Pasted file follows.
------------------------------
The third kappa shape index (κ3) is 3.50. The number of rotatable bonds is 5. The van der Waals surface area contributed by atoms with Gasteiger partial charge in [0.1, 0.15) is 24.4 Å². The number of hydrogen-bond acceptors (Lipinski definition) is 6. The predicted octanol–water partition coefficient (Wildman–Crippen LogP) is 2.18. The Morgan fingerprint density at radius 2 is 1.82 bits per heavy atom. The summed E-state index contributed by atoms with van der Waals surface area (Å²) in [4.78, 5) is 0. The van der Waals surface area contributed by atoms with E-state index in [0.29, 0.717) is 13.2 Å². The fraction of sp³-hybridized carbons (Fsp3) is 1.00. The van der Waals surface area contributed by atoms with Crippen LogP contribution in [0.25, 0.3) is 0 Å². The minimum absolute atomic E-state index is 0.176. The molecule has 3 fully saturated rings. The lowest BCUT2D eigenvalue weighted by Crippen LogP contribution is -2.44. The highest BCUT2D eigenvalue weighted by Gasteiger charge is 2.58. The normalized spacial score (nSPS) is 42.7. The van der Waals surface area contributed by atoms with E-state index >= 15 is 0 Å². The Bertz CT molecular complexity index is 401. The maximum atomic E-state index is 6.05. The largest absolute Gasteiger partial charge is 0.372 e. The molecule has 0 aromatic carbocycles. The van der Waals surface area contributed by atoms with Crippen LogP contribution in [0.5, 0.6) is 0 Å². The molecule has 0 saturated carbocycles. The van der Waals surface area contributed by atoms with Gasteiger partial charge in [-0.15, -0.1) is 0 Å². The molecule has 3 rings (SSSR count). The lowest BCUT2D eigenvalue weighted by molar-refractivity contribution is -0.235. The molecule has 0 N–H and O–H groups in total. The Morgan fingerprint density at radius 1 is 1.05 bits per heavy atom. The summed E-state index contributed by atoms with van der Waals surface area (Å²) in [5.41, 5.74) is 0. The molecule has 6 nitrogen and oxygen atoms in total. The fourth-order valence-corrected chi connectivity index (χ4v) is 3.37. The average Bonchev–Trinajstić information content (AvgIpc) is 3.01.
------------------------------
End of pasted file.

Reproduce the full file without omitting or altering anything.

The third kappa shape index (κ3) is 3.50. The number of rotatable bonds is 5. The van der Waals surface area contributed by atoms with Gasteiger partial charge in [0.1, 0.15) is 24.4 Å². The number of hydrogen-bond acceptors (Lipinski definition) is 6. The predicted octanol–water partition coefficient (Wildman–Crippen LogP) is 2.18. The Morgan fingerprint density at radius 2 is 1.82 bits per heavy atom. The summed E-state index contributed by atoms with van der Waals surface area (Å²) in [4.78, 5) is 0. The van der Waals surface area contributed by atoms with E-state index in [0.29, 0.717) is 13.2 Å². The fraction of sp³-hybridized carbons (Fsp3) is 1.00. The van der Waals surface area contributed by atoms with Crippen LogP contribution in [0.25, 0.3) is 0 Å². The minimum absolute atomic E-state index is 0.176. The molecule has 3 fully saturated rings. The lowest BCUT2D eigenvalue weighted by Crippen LogP contribution is -2.44. The highest BCUT2D eigenvalue weighted by Gasteiger charge is 2.58. The normalized spacial score (nSPS) is 42.7. The van der Waals surface area contributed by atoms with E-state index >= 15 is 0 Å². The Bertz CT molecular complexity index is 401. The maximum atomic E-state index is 6.05. The largest absolute Gasteiger partial charge is 0.372 e. The molecule has 0 aromatic carbocycles. The van der Waals surface area contributed by atoms with Crippen LogP contribution in [0.5, 0.6) is 0 Å². The molecule has 0 saturated carbocycles. The van der Waals surface area contributed by atoms with Gasteiger partial charge in [-0.15, -0.1) is 0 Å². The molecule has 3 rings (SSSR count). The lowest BCUT2D eigenvalue weighted by molar-refractivity contribution is -0.235. The molecule has 0 N–H and O–H groups in total. The Morgan fingerprint density at radius 1 is 1.05 bits per heavy atom. The summed E-state index contributed by atoms with van der Waals surface area (Å²) in [5.41, 5.74) is 0. The molecule has 6 nitrogen and oxygen atoms in total. The fourth-order valence-corrected chi connectivity index (χ4v) is 3.37. The average Bonchev–Trinajstić information content (AvgIpc) is 3.01.